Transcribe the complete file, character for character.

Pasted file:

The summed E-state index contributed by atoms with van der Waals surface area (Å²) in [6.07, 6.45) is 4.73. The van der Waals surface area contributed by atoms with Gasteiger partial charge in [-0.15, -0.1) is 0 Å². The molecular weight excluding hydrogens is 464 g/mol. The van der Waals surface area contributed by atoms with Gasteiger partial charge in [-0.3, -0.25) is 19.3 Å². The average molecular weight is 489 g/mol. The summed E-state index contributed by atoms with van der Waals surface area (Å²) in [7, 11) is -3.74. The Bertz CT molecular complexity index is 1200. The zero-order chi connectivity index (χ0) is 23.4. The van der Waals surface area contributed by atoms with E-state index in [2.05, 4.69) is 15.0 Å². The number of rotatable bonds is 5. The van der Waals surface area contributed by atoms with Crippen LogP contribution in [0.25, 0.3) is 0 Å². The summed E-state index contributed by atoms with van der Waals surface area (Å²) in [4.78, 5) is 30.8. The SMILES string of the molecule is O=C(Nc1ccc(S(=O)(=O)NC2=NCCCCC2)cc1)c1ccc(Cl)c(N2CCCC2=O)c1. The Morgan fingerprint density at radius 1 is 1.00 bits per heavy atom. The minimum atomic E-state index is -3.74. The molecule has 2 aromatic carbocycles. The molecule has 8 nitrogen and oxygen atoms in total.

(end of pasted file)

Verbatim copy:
The summed E-state index contributed by atoms with van der Waals surface area (Å²) in [6.07, 6.45) is 4.73. The van der Waals surface area contributed by atoms with Gasteiger partial charge in [-0.15, -0.1) is 0 Å². The molecular weight excluding hydrogens is 464 g/mol. The van der Waals surface area contributed by atoms with Gasteiger partial charge in [-0.3, -0.25) is 19.3 Å². The average molecular weight is 489 g/mol. The summed E-state index contributed by atoms with van der Waals surface area (Å²) in [7, 11) is -3.74. The Bertz CT molecular complexity index is 1200. The zero-order chi connectivity index (χ0) is 23.4. The van der Waals surface area contributed by atoms with E-state index in [2.05, 4.69) is 15.0 Å². The number of rotatable bonds is 5. The van der Waals surface area contributed by atoms with Crippen LogP contribution in [0.25, 0.3) is 0 Å². The summed E-state index contributed by atoms with van der Waals surface area (Å²) in [4.78, 5) is 30.8. The SMILES string of the molecule is O=C(Nc1ccc(S(=O)(=O)NC2=NCCCCC2)cc1)c1ccc(Cl)c(N2CCCC2=O)c1. The Morgan fingerprint density at radius 1 is 1.00 bits per heavy atom. The minimum atomic E-state index is -3.74. The molecule has 2 aromatic carbocycles. The molecule has 8 nitrogen and oxygen atoms in total.